11. Groceries. This is why you want a cook in the group — so you don’t have to eat out for every meal, but you don’t have to subsist on your usual dorm fare of Ramen either.
12. Your smartphone. Well, it’s not like you’re going to leave that behind — but WalletPop has 6 great apps for saving on spring break.
Where to go
13. Off the beaten path. You already know the most popular places for spring break — Vegas, South Beach, Key West, Cancun — and so does everyone else. So pick somewhere less popular for a more interesting experience and cheaper air and hotel rates. Here’s nine of the Best Alternative Spring Break Locations from U.S. News and World Report, and check out our list of Top 2011 Vacation Hotspots, which includes some offbeat and budget alternatives.
14. Places with good exchange rates. If you’re looking abroad, you might want to skip Europe — your dollars just won’t stretch as far there. Instead, pick a country whose currency is tied to ours — somewhere in Central or South America is a good bet. Here’s a list of international destinations where the dollar is strong.
15. Pedestrian-friendly. One more thing to factor into your destination decision — if you’re not going on a road trip, at least — is how you’ll get around. Pick a destination where you won’t have to rent a car: Look for places where everything worthwhile is in walking distance, or a place that has good, cheap public transit and bike rentals.
How to get there
16. Road trip. As we just mentioned, one way to save might be a road trip. Wherever you’re going, you’ll have a way to get around. If you listen to our earlier advice and decide to travel with your buddies, you can take the most fuel-efficient car you’ve got between you and split the cost of gas. Traveling with friends can be almost as much fun as wherever you’re going.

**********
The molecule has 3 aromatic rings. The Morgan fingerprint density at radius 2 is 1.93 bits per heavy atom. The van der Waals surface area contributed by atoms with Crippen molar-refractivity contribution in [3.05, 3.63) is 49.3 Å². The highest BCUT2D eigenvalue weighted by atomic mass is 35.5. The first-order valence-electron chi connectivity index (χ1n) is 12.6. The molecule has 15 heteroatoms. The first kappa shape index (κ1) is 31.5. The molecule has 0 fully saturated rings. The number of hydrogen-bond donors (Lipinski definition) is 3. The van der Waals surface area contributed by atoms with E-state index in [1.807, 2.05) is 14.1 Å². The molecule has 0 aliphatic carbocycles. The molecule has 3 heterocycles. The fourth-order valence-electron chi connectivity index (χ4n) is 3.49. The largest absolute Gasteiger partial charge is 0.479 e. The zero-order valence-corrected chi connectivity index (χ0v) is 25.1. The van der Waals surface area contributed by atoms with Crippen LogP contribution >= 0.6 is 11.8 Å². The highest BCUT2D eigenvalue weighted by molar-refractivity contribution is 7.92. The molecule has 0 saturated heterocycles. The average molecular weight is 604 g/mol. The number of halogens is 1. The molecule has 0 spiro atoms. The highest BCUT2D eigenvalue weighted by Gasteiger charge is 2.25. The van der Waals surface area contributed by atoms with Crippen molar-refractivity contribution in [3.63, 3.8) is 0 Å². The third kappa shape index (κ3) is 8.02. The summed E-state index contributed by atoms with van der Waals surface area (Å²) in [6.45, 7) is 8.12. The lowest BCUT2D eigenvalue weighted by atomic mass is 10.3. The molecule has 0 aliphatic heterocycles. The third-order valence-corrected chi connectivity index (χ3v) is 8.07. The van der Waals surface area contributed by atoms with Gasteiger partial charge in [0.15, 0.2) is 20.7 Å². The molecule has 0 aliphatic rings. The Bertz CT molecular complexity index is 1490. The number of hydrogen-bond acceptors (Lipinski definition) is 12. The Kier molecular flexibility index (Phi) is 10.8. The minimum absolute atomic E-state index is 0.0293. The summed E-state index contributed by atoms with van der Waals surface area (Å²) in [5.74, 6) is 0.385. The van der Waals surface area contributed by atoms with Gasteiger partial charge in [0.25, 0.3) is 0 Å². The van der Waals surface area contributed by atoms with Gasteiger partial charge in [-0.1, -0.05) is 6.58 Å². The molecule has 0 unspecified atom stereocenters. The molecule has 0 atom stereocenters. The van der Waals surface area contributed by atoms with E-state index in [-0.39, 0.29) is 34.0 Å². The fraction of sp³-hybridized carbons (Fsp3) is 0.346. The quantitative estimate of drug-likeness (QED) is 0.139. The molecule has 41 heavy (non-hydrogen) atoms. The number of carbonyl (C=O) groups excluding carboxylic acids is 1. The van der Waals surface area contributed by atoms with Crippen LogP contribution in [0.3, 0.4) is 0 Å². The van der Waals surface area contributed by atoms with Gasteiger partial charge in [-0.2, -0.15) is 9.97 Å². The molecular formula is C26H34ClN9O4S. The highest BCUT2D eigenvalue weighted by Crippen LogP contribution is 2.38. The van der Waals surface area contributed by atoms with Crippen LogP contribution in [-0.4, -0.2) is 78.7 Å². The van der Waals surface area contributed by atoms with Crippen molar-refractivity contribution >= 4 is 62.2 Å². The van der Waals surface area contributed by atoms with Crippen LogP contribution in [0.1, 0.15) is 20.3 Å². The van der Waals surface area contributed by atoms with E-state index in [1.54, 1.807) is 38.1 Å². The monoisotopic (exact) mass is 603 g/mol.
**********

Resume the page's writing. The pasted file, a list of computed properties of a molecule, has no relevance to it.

17. Take a cruise. Here’s an all-inclusive solution for spring break — travel, place to stay, food, entertainment, and a destination for one low price.
18. Fly. To save on airfare, especially at this late stage in the game, you need to be flexible. Don’t turn up your nose at midweek or middle-of-the-night flights — they’re the cheapest. Use your frequent flyer miles now, or ask your parents for theirs. And, as always, look for deals — booking flight and hotel together can save hundreds.
Where to stay
19. Hostels. As Stacy mentioned in the video above, these are a cheap solution when you need a place to crash. And while it’s true you can’t party in most hostel rooms, how much of your spring break will you be spending there anyway?
20. Friends and family. If you know anybody near your destination, maybe you can get a free room from someone you know and trust. Just don’t abuse your welcome, and throw them a few bucks for what you use in food and electricity — it would’ve been far more expensive otherwise.
21. Other people’s homes. If you’re really adventurous, check out online listings for vacation rentals, spare bedrooms, or even apartment swapping. You might be able to work out something cheap with someone cool, and maybe you can return the favor when they go on vacation. You might also try to find a free or cheap place to sleep at couchsurfing.org.
22. Camp out. If you’re going on a road trip and plan on slumming it, you could always stay in your vehicle – but that’s often illegal. A better option is to find a nearby campground. Also a great place to make new friends and cook out.
Where to eat
23. Buffets. Sometimes all-you-can-eat is all you can afford. Find out where all the best happy hour and buffet places are in the area, from locals or online.
24. In the kitchen. If you’ve got a place with a kitchen, make use of it — and not just the microwave. Cooking is way cheaper than eating out every day, and if you make just one or two big meals, the leftovers can last all week.
25. At the hotel. If you get complimentary breakfast or any kind of on-site discounts, make use of them. Watch out for stuff in your room that costs you, though: That mini-bar is not your friend.
26. Somebody else’s school. If the local college has spring break on a different week than you do, there’s probably some events happening on campus — which might include free food.
Now you’re ready to party. Just don’t do anything we wouldn’t do: In other words, don’t waste money. And if parties don’t suit your style or your vacation, be productive and help others by Using Your Spring Break to Volunteer.